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Politics and The Needs of Disabled People

Allan Schwartz, LCSW, Ph.D. was in private practice for more than thirty years. He is a Licensed Clinical Social Worker in the states ...Read More

During the Presidential campaign of 2012 each candidate has made unfortunate and incorrect remarks on a number of issues. One of the worst was Mitt Romney’s comments about 47% of Americans being dependent on the U.S. government. Those remarks were secretly recorded at a fund raiser where he was the key not speaker.

There are a number of factors that made those comments unfortunate and inaccurate. First among these is that half the population of the U.S. is not dependent on receiving government checks for support. Even in a time of great economic stress, the unemployment rate is estimated to be 8% and not 47%. That there are people who rely on government support there is no question. The implications being made in those remarks made by candidate Romney is that these people are “free loaders” or cheats who could work but choose not to. Yes, there are always a few people who fall into this category.

However, there are a wide variety of people who cannot work because of physical and mental disabilities. Most of these rely on disability insurance through the social security system. Among those with mental disabilities are people diagnosed with schizophrenia, schizoaffective disorder, bipolar disorder among others. While some individuals are able to do some work thanks to modern anti psychotic medications, most are too fragile to do so. Their symptoms of delusions and hallucinations are so intrusive that their “executive functions” or ability to carry out daily and work tasks are seriously impaired. At least some of these have comorbid diagnoses. This means that there are additional psychiatric problems along with their primary problem. For instance, some of these people are diagnosed with serious neurological disorders. Another comorbid disorder is substance abuse. For some, alcohol and substance abuse are attempts to escape their mental illness.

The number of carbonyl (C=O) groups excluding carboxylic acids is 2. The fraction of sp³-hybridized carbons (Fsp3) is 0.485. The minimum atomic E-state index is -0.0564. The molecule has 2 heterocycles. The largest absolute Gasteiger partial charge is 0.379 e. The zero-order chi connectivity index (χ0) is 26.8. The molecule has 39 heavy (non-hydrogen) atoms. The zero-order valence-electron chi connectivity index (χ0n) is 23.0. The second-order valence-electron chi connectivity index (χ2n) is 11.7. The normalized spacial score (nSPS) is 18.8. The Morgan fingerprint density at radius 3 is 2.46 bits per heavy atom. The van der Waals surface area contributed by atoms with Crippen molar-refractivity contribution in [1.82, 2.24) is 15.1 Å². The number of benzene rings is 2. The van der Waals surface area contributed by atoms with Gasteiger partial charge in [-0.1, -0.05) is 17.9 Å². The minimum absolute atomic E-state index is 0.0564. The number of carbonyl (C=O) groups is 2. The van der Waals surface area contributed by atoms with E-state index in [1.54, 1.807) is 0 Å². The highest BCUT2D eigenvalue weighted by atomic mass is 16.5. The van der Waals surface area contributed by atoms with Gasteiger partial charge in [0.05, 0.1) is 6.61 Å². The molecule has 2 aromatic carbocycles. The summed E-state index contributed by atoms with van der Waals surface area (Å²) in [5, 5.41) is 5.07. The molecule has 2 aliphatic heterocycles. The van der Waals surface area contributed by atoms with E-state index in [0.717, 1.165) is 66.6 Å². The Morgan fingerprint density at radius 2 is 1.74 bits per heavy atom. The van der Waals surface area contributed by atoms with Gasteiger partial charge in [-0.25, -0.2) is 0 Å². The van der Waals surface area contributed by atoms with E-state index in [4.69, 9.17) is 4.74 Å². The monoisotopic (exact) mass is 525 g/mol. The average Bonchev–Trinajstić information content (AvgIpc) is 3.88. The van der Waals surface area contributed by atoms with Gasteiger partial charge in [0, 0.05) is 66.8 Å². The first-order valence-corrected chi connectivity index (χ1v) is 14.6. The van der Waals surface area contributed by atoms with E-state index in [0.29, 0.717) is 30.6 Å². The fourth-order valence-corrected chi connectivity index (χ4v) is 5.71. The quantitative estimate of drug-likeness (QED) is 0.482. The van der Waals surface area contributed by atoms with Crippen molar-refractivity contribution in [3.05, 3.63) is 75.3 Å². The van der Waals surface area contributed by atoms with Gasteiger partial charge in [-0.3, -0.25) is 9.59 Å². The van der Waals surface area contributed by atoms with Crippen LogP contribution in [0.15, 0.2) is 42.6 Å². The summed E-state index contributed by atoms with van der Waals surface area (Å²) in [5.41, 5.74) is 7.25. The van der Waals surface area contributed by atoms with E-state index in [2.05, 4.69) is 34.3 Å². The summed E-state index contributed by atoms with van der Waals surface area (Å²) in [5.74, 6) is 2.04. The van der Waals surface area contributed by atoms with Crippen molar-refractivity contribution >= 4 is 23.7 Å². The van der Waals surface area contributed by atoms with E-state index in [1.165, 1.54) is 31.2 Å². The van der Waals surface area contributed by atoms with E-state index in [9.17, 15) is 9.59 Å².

The danger of Mr. Romney’s remarks is that they further stigmatize people with serious disabilities of all types. In my direct experience over many years I know that those with psychiatric disabilities want to work and sometimes try to work against medical advice. Too often the stress of work causes a relapse into psychosis.

Those with medical and psychiatric disabilities of all kinds and types are not free loaders or loafers who are trying to get away with something. There is nothing attractive about having a disability and, for the average disabled person, there is nothing attractive about not being able to work.

Mr. Romney is not the only politician who has made unfortunate and incorrect remarks. I wish our leaders were more senstive to the feelings and needs of our people. People with disabilities who are government dependent have often have self esteem problems worsened by comments like these.

What is your opinion?

Your comments are strongly encouraged.

Allan N. Schwartz, PhD

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